Feather evolution is still a bit of conjecture, but it's not pure guesswork. There are different lines of evidence that evolutionary biologists are pursuing, helping to reveal the story of what happened in the past. Carl Zimmer wrote an article for National Geographic, Feather Evolution, describing some relatively recent research (despite the archaeoraptor controversy described above, National Geographic is still a very good organization). To quote one portion of the article, "In the late 1990s Richard Prum of Yale University and Alan Brush of the University of Connecticut developed the idea that the transition from scales to feathers might have depended on a simple switch in the wiring of the genetic commands inside placodes, causing their cells to grow vertically through the skin rather than horizontally."
Wikipedia has a decent discussion of feather evolution, including the diagram below based on a 2009 paper by Xu and Guo. The big evolutionary innovation was the filament (a possible explanation being that quote from Zimmer's article above). After that, it was a series of small steps to get to modern flight feathers, all of which would have had functions in non-flying animals, that could have later been co-opted for flight in birds.
Proposed Feather Evolutionary Stages
Actually, birds and reptiles have different lung system, different reproductive system, different body covering, different brain, I mean, different circulatory system, thousands of differences exist between dinosaurs and birds. That could be a whole seminar by itself.
Hovind's pulling a bit of a bait and switch here, talking of the differences between birds and reptiles, and then transferring that to birds and dinosaurs. Now, this gets into the problem of classification, but if dinosaurs are going to be called reptiles, they're very derived reptiles, with many 'advanced' traits.
Many of the examples Hovind used are soft anatomy, parts that don't readily fossilize, so it's a bit difficult to know details of those systems in dinosaurs. But what is known points to birds being flying theropods. Perhaps one of the best examples is the first one Hovind mentioned, the respiratory system. Bird lungs are very distinct from mammal lungs. While our lungs operate like a bellows, sucking air in and pushing it back out, air flows through bird lungs in only one direction, making them more efficient at gas transfer. To accomplish this, birds have separate air sacs that do the actual pumping. Evidence in the fossils of theropods indicates that they had a similar type of respiratory system. And it's not just the relatively small maniraptorans. It appears to be a widespread theropod trait, including the well know allosaurus. There are even indications of air sacs in the fossils of early sauropodomorphs, meaning that these air sacs may even have been present in sauropods (i.e. 'long necks' such as brachiosaurus and diplodocus).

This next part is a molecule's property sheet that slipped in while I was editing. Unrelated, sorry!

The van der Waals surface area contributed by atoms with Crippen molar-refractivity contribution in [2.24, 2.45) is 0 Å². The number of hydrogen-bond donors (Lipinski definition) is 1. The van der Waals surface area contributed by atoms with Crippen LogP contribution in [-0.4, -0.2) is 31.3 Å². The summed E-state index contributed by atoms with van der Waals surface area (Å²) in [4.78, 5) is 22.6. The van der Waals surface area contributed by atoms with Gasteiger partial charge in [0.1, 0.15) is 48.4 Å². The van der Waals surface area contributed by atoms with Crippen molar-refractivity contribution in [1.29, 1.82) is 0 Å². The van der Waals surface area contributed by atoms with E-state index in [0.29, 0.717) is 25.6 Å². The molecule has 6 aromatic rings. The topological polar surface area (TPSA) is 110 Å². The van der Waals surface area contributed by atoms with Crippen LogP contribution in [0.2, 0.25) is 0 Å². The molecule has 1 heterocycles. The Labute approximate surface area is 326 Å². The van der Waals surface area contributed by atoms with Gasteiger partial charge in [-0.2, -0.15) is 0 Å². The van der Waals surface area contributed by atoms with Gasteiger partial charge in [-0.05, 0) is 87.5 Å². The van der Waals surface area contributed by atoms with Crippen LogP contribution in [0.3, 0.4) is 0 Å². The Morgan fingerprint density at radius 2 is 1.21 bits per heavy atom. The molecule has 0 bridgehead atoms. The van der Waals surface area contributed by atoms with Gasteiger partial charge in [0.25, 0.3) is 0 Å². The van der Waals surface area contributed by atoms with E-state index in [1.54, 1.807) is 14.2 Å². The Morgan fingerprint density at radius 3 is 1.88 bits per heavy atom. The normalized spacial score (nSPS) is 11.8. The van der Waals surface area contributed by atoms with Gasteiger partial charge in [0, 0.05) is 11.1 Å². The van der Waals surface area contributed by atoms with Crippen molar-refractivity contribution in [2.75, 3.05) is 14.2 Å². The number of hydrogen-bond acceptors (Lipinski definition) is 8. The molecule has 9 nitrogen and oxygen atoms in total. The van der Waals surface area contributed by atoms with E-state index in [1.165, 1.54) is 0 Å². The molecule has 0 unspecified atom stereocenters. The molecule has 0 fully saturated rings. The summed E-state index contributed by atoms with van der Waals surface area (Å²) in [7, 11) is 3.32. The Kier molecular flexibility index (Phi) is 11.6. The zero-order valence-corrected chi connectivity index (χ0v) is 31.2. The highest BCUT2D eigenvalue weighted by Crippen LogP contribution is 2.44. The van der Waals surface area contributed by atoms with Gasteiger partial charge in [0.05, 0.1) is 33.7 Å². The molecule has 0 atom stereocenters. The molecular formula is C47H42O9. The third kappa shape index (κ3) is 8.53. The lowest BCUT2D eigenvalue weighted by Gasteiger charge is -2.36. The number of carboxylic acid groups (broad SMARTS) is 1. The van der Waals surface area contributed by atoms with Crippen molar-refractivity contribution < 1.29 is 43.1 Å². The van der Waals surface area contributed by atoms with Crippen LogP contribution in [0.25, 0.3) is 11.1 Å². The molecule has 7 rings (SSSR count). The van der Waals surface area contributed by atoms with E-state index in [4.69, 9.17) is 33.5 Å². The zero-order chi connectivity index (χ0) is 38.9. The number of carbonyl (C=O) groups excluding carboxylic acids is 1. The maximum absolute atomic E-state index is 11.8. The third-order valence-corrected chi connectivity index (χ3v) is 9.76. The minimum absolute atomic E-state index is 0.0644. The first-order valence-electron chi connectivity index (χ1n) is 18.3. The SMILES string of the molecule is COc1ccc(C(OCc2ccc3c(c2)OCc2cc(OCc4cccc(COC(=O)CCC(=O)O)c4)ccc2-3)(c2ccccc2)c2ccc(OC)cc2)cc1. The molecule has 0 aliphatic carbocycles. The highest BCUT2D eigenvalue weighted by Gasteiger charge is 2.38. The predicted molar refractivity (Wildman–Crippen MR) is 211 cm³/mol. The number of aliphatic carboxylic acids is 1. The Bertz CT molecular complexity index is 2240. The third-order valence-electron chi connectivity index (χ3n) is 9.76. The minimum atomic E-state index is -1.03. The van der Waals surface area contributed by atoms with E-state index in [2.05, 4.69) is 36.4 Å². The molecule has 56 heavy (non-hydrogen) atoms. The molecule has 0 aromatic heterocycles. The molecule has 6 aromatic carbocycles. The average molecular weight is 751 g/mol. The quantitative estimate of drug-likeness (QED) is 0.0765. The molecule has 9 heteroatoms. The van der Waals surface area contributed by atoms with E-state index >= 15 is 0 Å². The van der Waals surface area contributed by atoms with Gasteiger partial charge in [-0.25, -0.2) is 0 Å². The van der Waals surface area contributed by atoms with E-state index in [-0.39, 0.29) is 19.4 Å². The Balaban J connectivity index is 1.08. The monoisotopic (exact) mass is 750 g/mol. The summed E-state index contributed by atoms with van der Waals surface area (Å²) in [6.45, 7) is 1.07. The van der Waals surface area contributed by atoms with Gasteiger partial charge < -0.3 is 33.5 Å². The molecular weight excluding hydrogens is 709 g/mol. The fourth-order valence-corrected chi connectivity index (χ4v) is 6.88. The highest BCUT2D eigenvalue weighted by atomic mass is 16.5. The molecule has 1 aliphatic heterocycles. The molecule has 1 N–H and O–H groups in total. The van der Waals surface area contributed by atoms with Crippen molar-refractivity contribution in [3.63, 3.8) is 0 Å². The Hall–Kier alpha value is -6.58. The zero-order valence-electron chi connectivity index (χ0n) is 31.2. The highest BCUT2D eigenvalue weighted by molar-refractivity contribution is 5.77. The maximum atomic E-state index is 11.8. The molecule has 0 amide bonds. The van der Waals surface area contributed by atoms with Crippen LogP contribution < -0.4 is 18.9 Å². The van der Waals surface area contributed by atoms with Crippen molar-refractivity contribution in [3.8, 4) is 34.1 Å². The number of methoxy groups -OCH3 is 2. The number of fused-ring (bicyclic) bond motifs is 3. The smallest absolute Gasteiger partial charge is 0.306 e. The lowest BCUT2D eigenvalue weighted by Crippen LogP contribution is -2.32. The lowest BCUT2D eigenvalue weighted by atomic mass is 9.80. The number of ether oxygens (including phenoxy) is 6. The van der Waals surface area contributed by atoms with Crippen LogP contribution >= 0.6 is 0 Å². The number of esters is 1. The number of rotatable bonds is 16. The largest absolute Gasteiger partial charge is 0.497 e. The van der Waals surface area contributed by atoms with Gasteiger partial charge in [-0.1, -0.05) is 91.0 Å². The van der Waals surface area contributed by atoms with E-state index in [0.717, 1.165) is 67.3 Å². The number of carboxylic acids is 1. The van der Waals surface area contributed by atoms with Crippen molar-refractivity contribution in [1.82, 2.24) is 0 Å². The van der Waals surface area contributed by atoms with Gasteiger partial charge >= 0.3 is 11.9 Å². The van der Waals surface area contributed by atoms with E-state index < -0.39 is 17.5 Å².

Theropod/Bird Respiratory System
It's interesting. There are two different kinds of dinosaurs, the bird hip and the lizard hip dinosaur. Their hips are very different. Ask an evolutionist which type of dinosaur evolved into the bird. Was it the bird hip or the lizard hip? And they will probably kinda hang their head, quietly say, 'Well, it was the lizard hip.' Oh, so now the hip's gotta turn around backwards, too, in addition to all the billions of other changes you've gotta make.
This is no secret at all. There are two main branches of dinosaurs - Saurischia, the lizard hipped dinosaurs, and Ornithischia, the bird hipped dinosaurs. These terms were coined in the late 1880s, when not as many dinosaurs were known as today, and were based on superficial resemblances. The main distinguishing feature is the direction the pubis bone projects from the pelvis. In general, it's forwards in Saurischians, and rearwards in Ornithischians, but there are exceptions. In fact, even in closely realated animals, there can be variation. Below is a picture showing the hips of various Therizinosaurs.
Therizinosauria Hip Variation
It is an odd quirk of fate that the group that was termed lizard hipped is the one that gave rise to birds, and not the one termed bird hipped, but it's little more than an issue of the words used to describe those groups, and not a real reason why birds shouldn't be grouped with the Saurischians. In fact, take a look at these three skeletons. The first is a deinonychus, the second is the archaeopteryx, and the third is a presbyornis, a type of extinct bird, but much more modern in appearance than an archaeopteryx. Pay particular attention to the hips. It's not just the direction the pubis bone projects, but the robustness of that bone, and the overall structure of the pelvis. As with all the other comparisons I've shown, it should be clear which animal archaeopteryx is more similar to. (Although I link to the sources below each image, let me say specifically they're copyrighted by Scott Hartman, who has an excellent website, Scott Hartman's Skeletal Drawing.com. He gives permission for non-commercial use of his images, but if you want to copy these, make sure to give Hartman credit.)